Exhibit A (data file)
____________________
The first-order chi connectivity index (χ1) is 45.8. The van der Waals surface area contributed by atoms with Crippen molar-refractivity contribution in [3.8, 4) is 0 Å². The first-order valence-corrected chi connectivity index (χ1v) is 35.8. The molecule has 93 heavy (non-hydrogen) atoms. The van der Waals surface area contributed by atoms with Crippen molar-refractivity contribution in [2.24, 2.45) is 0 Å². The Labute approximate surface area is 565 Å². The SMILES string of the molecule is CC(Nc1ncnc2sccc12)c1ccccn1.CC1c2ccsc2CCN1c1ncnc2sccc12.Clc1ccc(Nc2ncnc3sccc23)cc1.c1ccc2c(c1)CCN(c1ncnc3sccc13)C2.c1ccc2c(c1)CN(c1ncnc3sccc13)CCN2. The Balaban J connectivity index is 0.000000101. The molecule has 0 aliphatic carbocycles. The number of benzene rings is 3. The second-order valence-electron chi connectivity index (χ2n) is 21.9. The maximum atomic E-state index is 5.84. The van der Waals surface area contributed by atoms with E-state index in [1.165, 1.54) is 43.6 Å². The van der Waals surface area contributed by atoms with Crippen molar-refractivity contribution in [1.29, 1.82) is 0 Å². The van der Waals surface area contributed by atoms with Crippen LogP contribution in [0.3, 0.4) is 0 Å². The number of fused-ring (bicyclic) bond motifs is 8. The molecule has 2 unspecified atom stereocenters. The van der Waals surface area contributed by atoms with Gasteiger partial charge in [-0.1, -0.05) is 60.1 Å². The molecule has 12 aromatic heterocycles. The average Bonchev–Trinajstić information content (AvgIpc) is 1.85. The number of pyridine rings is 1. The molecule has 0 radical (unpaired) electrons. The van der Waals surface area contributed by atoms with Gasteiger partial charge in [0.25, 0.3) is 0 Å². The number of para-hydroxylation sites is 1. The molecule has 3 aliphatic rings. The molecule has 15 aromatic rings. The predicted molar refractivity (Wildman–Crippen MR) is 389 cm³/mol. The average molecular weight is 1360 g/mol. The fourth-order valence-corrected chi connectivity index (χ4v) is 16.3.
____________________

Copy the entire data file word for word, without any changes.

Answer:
The first-order chi connectivity index (χ1) is 45.8. The van der Waals surface area contributed by atoms with Crippen molar-refractivity contribution in [3.8, 4) is 0 Å². The first-order valence-corrected chi connectivity index (χ1v) is 35.8. The molecule has 93 heavy (non-hydrogen) atoms. The van der Waals surface area contributed by atoms with Crippen molar-refractivity contribution in [2.24, 2.45) is 0 Å². The Labute approximate surface area is 565 Å². The SMILES string of the molecule is CC(Nc1ncnc2sccc12)c1ccccn1.CC1c2ccsc2CCN1c1ncnc2sccc12.Clc1ccc(Nc2ncnc3sccc23)cc1.c1ccc2c(c1)CCN(c1ncnc3sccc13)C2.c1ccc2c(c1)CN(c1ncnc3sccc13)CCN2. The Balaban J connectivity index is 0.000000101. The molecule has 0 aliphatic carbocycles. The number of benzene rings is 3. The second-order valence-electron chi connectivity index (χ2n) is 21.9. The maximum atomic E-state index is 5.84. The van der Waals surface area contributed by atoms with E-state index in [1.165, 1.54) is 43.6 Å². The van der Waals surface area contributed by atoms with Crippen molar-refractivity contribution in [1.29, 1.82) is 0 Å². The van der Waals surface area contributed by atoms with Crippen LogP contribution in [0.3, 0.4) is 0 Å². The number of fused-ring (bicyclic) bond motifs is 8. The molecule has 2 unspecified atom stereocenters. The van der Waals surface area contributed by atoms with Gasteiger partial charge in [-0.1, -0.05) is 60.1 Å². The molecule has 12 aromatic heterocycles. The average Bonchev–Trinajstić information content (AvgIpc) is 1.85. The number of pyridine rings is 1. The molecule has 0 radical (unpaired) electrons. The van der Waals surface area contributed by atoms with Gasteiger partial charge in [0.25, 0.3) is 0 Å². The number of para-hydroxylation sites is 1. The molecule has 3 aliphatic rings. The molecule has 15 aromatic rings. The predicted molar refractivity (Wildman–Crippen MR) is 389 cm³/mol. The average molecular weight is 1360 g/mol. The fourth-order valence-corrected chi connectivity index (χ4v) is 16.3.